A Comparison of Scales for Recording and Evaluating Dental Arcade Shape

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Christopher Maier
Kelly Heim-Maier
Erin McCoy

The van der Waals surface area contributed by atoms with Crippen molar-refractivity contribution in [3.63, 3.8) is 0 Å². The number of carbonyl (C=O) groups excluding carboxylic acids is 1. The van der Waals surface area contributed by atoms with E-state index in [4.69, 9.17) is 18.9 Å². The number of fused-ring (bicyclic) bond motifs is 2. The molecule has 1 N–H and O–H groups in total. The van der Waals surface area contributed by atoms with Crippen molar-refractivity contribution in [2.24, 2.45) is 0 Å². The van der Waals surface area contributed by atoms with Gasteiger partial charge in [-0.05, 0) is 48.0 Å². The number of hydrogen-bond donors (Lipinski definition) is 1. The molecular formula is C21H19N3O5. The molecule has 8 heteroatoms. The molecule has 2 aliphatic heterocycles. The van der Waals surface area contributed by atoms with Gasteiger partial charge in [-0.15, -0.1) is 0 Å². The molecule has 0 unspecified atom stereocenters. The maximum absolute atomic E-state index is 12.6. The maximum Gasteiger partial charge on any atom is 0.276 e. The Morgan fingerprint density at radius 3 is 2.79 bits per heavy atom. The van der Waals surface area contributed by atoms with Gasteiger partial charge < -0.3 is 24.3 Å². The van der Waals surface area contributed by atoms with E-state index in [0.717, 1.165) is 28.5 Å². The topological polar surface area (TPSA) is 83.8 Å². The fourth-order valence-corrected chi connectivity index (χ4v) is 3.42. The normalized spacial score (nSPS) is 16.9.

Recording scales to evaluate the shape of the dental arcade have been proposed; however, no comparison has been made among different scales to assess which is best. Here, a comparison is made among several scales (Gill 1971, 1995; Gill & Rhine 1986; Hefner & Linde 2018; Hooton, The Harvard Blanks n.d.; Maier 2017; Maier et al. 2015), and they were evaluated on (1) low observer error and (2) strong association with groups. Digital photographs of 659 individuals from collections across the United States were assessed for dental arcade shape. These data were generated by three observers to test for replicability. Additionally, the relationship between scale and sample groups was evaluated using a combination of chi-squares and several measures of effect size (Cramér’s V, Sakoda’s C, Goodman–Kruskal lambda). Values for Fleiss’s kappa range from “fair” to “almost perfect” between intra-and interobserver measures (κ = 0.212–0.851). Nearly all scales exhibit significant associations with the sample groups, though the general trend is toward weak effect sizes. All values for Cramér’s V and Sakoda’s C fall below 0.3, and the lambda statistic does not exceed an average reduction of error of 6%. The Gill scale is the most reliably recorded but is tied to typological approaches to human variation. A five-point scale proposed by Maier (2017) is less replicable but has the largest effect sizes—“moderate” compared to “weak.” Recording the angle of the sides of the dental arcade may be as informative as several of these scales and avoids many typological associations.

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